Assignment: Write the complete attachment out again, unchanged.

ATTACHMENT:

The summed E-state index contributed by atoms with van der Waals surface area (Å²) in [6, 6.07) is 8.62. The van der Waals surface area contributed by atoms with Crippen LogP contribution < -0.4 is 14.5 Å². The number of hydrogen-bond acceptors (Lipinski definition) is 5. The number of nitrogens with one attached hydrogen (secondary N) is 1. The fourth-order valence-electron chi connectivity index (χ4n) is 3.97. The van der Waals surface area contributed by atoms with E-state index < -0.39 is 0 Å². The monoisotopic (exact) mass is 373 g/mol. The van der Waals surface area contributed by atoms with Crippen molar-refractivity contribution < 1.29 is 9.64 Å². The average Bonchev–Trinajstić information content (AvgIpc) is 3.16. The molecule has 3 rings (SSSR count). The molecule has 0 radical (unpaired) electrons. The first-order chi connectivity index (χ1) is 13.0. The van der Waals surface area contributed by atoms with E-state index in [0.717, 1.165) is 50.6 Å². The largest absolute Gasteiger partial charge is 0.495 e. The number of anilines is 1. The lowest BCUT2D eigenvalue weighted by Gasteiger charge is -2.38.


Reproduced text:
The summed E-state index contributed by atoms with van der Waals surface area (Å²) in [6, 6.07) is 8.62. The van der Waals surface area contributed by atoms with Crippen LogP contribution < -0.4 is 14.5 Å². The number of hydrogen-bond acceptors (Lipinski definition) is 5. The number of nitrogens with one attached hydrogen (secondary N) is 1. The fourth-order valence-electron chi connectivity index (χ4n) is 3.97. The van der Waals surface area contributed by atoms with E-state index < -0.39 is 0 Å². The monoisotopic (exact) mass is 373 g/mol. The van der Waals surface area contributed by atoms with Crippen molar-refractivity contribution < 1.29 is 9.64 Å². The average Bonchev–Trinajstić information content (AvgIpc) is 3.16. The molecule has 3 rings (SSSR count). The molecule has 0 radical (unpaired) electrons. The first-order chi connectivity index (χ1) is 13.0. The van der Waals surface area contributed by atoms with E-state index in [0.717, 1.165) is 50.6 Å². The largest absolute Gasteiger partial charge is 0.495 e. The number of anilines is 1. The lowest BCUT2D eigenvalue weighted by Gasteiger charge is -2.38.